Contribution Guide

There are many ways to contribute to QtPyVCP, and all are encouraged and greatly appreciated:

  • contributing bug reports and feature requests
  • contributing documentation (and yes that includes this document)
  • reviewing and triaging any bugs and merge requests
  • testing and providing feedback on problems / bugs

Before you go any further, be reassured that your contribution, however slight, is valuable. Even if it is something as simple as fixing a spelling error, or clarifying a sentence in the docs.

Guidelines

We don’t have any strict guidlines, you are encouraged to contribute in whatever way you are capable of, and most importantly, have fun and hopefully learn something in the process. That being said, bellow are a few recommendations that should make it easier for all evolved.

Development Workflow

In general we try to use the Feature Branch and Merge requests workflow. If you are not familiar with git workflows don’t worry, it’s very straight forward (and we are not strict about it anyway).

Commit Messages

While by no means required, it is nice if you prefix commit messages with a TLA (Three Letter Acronym) indicating the commit type. This makes it easy to visually scan the commit log and see what types of changes were made. It also makes it possible to grep for specific commit types. For example, to view all BugFix commits you can use git log --grep=BUG. Maybe most importantly, commit prefixes are used to auto-generate change logs for each release.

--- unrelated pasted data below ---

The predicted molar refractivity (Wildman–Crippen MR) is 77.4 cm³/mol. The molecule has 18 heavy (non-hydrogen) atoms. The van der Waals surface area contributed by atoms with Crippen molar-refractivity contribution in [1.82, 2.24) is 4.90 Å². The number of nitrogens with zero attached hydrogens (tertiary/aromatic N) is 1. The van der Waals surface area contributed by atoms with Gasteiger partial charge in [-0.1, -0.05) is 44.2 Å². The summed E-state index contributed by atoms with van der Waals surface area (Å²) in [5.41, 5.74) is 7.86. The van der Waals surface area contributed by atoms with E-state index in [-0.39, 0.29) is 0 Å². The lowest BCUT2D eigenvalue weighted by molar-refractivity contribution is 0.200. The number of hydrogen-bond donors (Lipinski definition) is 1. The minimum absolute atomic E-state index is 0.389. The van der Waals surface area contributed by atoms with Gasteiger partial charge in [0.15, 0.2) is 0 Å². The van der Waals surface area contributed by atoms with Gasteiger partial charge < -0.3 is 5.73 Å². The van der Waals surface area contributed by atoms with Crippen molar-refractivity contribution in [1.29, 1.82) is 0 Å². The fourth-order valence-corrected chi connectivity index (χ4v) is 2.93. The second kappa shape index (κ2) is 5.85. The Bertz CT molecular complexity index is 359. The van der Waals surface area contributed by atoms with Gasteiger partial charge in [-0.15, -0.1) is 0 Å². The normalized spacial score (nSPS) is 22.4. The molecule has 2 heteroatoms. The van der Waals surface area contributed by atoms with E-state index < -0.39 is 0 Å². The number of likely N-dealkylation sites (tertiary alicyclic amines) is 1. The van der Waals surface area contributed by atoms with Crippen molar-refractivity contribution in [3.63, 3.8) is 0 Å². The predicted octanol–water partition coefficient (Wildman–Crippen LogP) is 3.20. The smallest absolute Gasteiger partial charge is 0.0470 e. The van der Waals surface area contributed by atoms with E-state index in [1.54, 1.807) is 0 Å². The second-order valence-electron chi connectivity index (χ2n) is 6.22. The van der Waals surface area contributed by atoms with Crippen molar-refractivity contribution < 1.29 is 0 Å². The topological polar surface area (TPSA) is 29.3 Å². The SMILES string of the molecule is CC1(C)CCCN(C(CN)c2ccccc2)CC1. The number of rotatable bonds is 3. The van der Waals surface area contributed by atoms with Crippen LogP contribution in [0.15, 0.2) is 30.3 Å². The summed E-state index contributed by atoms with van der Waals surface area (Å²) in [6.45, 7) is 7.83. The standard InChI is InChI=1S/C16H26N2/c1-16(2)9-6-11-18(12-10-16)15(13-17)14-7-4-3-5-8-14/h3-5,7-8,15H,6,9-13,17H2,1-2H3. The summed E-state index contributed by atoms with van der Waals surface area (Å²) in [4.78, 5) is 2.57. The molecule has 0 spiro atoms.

TLA Description
API an (incompatible) API change
BLD change related to building
BUG bug fix
DEP deprecate something, or remove a deprecated object
DEV development tool or utility
DOC documentation
ENH enhancement
MNT maintenance commit (refactoring, typos, etc.)
REV revert an earlier commit
STY style fix (whitespace, PEP8)
TST addition or modification of tests
REL related to a release (increment version numbers etc.)
WIP work in progress
SIM change related to linuxcnc sim configs
VCP work on example VCPs

With that in mind, an ideal commit message might look something like this:

DOC: add example commit message to development guidelines (See #42)

The first line of a commit message should start with a capitalized acronym
(options in table above) indicating the commit type, and a short summary.
If the commit is related to a GitHub issue, then indicate that with
"Fixes #42", "See #42", "Closes #42" or similar.

If this is not enough to fully describe the commit, then add a blank line
and more text as needed. Lines shouldn't be longer than 72 characters so
they display well when viewing the git log in a terminal.

Do we live in an ideal world? No. It’s fine if your commit messages vary from this format, but you should at least try to use TLAs for commits you would like to show up on in the change logs.

Python Docstrings

It is appreciated if you document your code by writing docstrings for all python modules, classes and functions. These are automatically converted by Sphinx into HTML documentation. Docstrings should follow the Google style guidelines, example of which can be found here.